Day of Rest

Do you keep the Sabbath?

While we associate this notion with the Judeo-Christian tradition, the idea of having a day of rest is found across traditions: Buddhists have Uposatha, Muslims have jumu'ah, Baha'i have Istiqlal. The day of rest is not limited to religious traditions; governments around the world have mandated days of rest, rooting them in health, safety, and general well-being.
 
So, just about all faiths and many governments agree, we should take at least one day off each week. What does it mean, though, to "take a day off"? How many of us simply replace the work we do for others with the work we do for ourselves on that day? Instead of getting out the laptop, we get out the laundry, the hammer, the "honey-do" list. 
 
Is this really rest, or just a change of pace? Let's check in, as I often do, with the dictionary:
 
rest, n.
  1. Cessation of work, exertion, or activity.
  2. Peace, ease, or refreshment resulting from sleep or the cessation of an activity.
  3. Sleep or quiet relaxation.
Do you really have a significant part of your life that that resembles any of these definitions?
 
If so, congratulations to you. If not, you are like most people I know. For these, the so-called "day off" is simply a time to catch up with all the things required of our lives that we cannot do during the work week.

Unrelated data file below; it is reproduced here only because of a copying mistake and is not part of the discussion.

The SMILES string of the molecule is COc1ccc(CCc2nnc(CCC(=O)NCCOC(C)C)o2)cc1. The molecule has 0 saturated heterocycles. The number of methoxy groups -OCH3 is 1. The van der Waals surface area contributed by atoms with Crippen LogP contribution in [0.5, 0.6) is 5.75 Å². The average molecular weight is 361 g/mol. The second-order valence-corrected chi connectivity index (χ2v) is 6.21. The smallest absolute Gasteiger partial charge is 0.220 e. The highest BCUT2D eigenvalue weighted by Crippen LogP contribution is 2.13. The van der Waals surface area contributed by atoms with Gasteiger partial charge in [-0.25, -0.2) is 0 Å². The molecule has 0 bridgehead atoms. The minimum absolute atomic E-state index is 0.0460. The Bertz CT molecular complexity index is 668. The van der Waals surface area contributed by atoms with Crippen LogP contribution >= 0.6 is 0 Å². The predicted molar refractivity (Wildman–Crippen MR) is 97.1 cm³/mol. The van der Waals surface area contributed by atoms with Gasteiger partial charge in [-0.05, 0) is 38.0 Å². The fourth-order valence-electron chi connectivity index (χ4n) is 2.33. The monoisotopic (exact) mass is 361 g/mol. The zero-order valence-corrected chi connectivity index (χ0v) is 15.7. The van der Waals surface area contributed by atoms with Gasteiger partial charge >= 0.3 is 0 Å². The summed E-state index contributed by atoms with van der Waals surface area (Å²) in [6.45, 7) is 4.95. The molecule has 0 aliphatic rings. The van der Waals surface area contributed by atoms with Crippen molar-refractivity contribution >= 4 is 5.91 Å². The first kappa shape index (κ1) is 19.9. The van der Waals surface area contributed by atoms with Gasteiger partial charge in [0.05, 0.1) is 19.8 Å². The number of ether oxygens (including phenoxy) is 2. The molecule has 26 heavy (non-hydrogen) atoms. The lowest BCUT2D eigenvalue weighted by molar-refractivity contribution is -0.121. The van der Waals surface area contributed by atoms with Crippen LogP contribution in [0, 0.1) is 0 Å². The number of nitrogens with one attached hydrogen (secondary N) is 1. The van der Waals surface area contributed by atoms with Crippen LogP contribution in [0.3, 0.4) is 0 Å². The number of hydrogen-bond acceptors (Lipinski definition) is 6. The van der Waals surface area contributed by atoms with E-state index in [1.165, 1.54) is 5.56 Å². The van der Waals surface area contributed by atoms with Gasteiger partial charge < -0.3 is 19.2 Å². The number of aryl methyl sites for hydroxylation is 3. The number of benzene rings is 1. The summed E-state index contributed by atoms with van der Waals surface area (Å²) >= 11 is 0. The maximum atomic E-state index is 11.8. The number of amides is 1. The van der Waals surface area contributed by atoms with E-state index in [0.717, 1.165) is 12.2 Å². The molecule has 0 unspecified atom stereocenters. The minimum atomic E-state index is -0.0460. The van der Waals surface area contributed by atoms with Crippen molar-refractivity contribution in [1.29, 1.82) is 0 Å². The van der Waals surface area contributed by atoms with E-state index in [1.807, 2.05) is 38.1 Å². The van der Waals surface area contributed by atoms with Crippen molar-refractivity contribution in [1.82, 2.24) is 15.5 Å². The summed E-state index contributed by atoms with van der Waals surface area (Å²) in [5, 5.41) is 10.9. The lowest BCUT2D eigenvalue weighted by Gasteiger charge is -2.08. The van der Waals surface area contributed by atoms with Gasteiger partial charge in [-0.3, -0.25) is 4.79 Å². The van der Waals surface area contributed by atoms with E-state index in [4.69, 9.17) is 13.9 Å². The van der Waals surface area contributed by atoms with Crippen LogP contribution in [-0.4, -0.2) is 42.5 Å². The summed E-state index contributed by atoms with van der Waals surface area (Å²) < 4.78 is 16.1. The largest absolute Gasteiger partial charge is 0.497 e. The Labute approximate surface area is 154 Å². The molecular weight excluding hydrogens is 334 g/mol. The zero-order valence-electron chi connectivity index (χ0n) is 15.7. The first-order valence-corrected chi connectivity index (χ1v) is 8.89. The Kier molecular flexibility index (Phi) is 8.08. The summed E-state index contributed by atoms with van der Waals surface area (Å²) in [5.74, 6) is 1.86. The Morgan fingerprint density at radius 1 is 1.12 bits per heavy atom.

At what cost?
 
Certainly, there is evidence of the terrible toll this relentless pace takes on physical and mental health. Chronic fatigue, whether diagnosed or undiagnosed, is pervasive in these times. 
 
Another toll that may be less obvious is that which results from never hearing or feeling ourselves as we can do only in silence and rest for more than a couple of minutes at a time. Even those among us who do manage to refrain from work on one or two days a week often fill the experience with distractions -- TV, movies,  listening to other peoples' music, driving, etc. In the midst of such commotion, how could we possibly feel our sensations, notice the dance of our emotions, detect the movement of our thoughts, or hear our own deepest song? 
 
Which allows me to refine my initial question into what I really want to ask:
 
Do you take at least one day off per week in which you do no work, no exertion, no activity, and are in a state of peace, ease, and quiet relaxation?
 
If not, what might your life be like if you did? What sensations might you feel? What emotions might you allow yourself? What thoughts might arise in this vast spaciousness? What deeply personal, intimate, unique song might emerge in the quiet?